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J Public Health Dent. 2014 Summer;74(3):188-94. doi: 10.1111/jphd.12045. Epub 2013 Dec 3.

Analysis of hospital-based emergency department visits for dental caries in the United States in 2008.

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Institute for Partnerships to Eliminate Health Disparities, Arnold School of Public Health, University of South Carolina, Columbia, SC, USA.



Using nationally representative data, we examined differences in dental care utilization in emergency departments (EDs) among working age adults associated with rural residence and lack of health insurance.


We used data from the 2008 Nationwide Emergency Department Sample, restricted to working age adults (ages 19-64; 16,928,424 observations). The dependent variable was a principal diagnosis of dental caries. The primary independent variable was patient's area of residence, rural versus urban. The control variables were payer, age, gender, median income, region, and admission timing. Logistic regression analysis was performed to determine the association with residence, payer, and other covariates. Multivariate logistic regression models were estimated.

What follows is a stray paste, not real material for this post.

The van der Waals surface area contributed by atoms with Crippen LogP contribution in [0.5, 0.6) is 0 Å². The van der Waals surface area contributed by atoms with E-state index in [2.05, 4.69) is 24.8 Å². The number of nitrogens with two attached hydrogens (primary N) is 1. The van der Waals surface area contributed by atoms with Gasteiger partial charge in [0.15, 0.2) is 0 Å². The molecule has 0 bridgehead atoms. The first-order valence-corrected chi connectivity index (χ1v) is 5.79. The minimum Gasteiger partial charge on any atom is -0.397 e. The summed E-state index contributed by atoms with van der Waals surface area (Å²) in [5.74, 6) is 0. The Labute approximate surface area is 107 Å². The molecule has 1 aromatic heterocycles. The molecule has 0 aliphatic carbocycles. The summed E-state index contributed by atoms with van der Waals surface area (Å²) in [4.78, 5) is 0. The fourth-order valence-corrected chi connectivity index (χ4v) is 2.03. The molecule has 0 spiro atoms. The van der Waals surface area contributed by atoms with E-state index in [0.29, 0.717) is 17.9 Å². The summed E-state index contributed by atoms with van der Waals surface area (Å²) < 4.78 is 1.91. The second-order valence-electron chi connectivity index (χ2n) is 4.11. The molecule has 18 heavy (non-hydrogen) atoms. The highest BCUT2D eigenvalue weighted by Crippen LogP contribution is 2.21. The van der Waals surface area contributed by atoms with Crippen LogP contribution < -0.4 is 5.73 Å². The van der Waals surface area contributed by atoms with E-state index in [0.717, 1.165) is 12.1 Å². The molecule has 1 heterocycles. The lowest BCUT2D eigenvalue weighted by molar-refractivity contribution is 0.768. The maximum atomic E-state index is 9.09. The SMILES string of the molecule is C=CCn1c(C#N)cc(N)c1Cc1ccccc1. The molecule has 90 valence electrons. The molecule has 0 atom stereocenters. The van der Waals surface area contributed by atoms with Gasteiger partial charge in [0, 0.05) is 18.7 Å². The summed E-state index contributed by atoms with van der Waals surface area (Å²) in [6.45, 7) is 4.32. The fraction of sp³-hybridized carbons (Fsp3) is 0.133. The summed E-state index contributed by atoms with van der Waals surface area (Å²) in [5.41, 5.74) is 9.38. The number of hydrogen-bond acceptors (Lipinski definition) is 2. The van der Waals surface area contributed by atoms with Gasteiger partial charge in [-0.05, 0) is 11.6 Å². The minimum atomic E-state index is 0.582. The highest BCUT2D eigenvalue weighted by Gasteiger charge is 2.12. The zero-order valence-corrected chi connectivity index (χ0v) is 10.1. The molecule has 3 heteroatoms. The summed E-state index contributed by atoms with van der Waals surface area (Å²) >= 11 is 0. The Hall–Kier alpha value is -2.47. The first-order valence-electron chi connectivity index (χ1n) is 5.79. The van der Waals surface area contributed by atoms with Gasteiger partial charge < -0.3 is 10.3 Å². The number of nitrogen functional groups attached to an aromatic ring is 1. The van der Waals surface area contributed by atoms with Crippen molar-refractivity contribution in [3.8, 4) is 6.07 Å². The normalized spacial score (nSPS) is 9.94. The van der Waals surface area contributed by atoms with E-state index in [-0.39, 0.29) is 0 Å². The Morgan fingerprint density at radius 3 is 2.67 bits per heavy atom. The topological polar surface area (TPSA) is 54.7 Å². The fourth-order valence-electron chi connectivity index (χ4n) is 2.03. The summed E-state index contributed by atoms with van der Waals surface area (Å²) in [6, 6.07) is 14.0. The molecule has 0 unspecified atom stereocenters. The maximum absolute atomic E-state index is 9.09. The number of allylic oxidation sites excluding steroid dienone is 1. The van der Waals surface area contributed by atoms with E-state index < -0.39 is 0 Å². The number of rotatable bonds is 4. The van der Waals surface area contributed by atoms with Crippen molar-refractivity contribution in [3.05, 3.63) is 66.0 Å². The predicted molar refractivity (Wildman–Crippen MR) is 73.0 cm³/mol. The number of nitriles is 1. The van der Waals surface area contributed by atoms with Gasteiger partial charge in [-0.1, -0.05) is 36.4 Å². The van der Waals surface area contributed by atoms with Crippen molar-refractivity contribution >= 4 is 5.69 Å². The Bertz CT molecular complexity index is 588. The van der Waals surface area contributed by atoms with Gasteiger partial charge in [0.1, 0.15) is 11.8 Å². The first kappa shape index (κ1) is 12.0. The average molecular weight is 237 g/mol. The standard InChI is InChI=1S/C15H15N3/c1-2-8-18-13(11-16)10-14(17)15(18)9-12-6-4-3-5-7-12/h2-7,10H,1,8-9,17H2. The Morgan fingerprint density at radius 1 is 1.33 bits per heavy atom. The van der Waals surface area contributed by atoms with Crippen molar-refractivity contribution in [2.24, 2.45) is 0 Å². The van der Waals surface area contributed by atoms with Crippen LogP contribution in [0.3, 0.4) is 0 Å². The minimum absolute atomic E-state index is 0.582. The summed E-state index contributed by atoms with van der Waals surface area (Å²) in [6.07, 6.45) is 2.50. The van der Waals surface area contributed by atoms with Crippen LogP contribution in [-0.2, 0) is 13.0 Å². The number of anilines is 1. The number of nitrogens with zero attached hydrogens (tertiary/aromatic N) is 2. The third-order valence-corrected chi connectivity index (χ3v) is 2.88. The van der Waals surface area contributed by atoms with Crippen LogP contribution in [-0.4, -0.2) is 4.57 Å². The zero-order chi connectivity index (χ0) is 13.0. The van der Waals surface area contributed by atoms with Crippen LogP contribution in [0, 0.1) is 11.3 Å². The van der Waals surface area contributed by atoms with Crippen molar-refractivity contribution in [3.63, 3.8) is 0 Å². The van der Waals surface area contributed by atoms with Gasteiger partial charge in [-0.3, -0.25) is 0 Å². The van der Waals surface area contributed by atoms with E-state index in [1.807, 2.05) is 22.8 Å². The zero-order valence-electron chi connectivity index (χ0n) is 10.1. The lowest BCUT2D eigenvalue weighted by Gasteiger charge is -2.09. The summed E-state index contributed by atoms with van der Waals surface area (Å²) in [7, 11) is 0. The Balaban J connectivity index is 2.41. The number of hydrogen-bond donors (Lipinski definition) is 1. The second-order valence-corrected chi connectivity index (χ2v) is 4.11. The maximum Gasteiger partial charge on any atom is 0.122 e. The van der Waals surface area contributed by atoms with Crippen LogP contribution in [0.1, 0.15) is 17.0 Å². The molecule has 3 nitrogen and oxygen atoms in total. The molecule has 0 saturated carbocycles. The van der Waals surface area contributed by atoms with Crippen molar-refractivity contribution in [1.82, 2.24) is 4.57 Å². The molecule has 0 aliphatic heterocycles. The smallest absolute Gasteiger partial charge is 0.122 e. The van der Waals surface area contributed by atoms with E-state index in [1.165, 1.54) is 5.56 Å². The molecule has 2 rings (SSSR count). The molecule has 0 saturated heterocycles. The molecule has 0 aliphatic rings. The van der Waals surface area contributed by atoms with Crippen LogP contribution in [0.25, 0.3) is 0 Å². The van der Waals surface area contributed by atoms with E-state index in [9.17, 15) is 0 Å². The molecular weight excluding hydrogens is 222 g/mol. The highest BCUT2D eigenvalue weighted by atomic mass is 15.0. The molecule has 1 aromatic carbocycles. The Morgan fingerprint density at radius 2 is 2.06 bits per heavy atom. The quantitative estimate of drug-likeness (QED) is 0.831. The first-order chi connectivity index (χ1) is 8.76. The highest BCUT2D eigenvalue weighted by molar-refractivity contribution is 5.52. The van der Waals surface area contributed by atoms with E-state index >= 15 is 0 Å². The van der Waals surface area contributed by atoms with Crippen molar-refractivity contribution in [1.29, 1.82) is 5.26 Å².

In 2008, there were an estimated 74 million ED visits among working adults ages 19-64 in the United States. Dental caries accounted for between 0.2 percent and 1.0 percent of all visits, depending on patient characteristics. Rural patients were significantly more likely than urban patients to have dental visits. Dental visits were more prevalent among patient with government insurance or self -pay relative to the privately insured.


The Affordable Care Act may reduce the proportion of self-pay visits for dental care. Medicaid expansion may not result in improved dental use among Medicaid patients unless dental services are covered and dental practitioners appropriately engaged.


dental care delivery; dental service; hospital-emergency service

[Indexed for MEDLINE]

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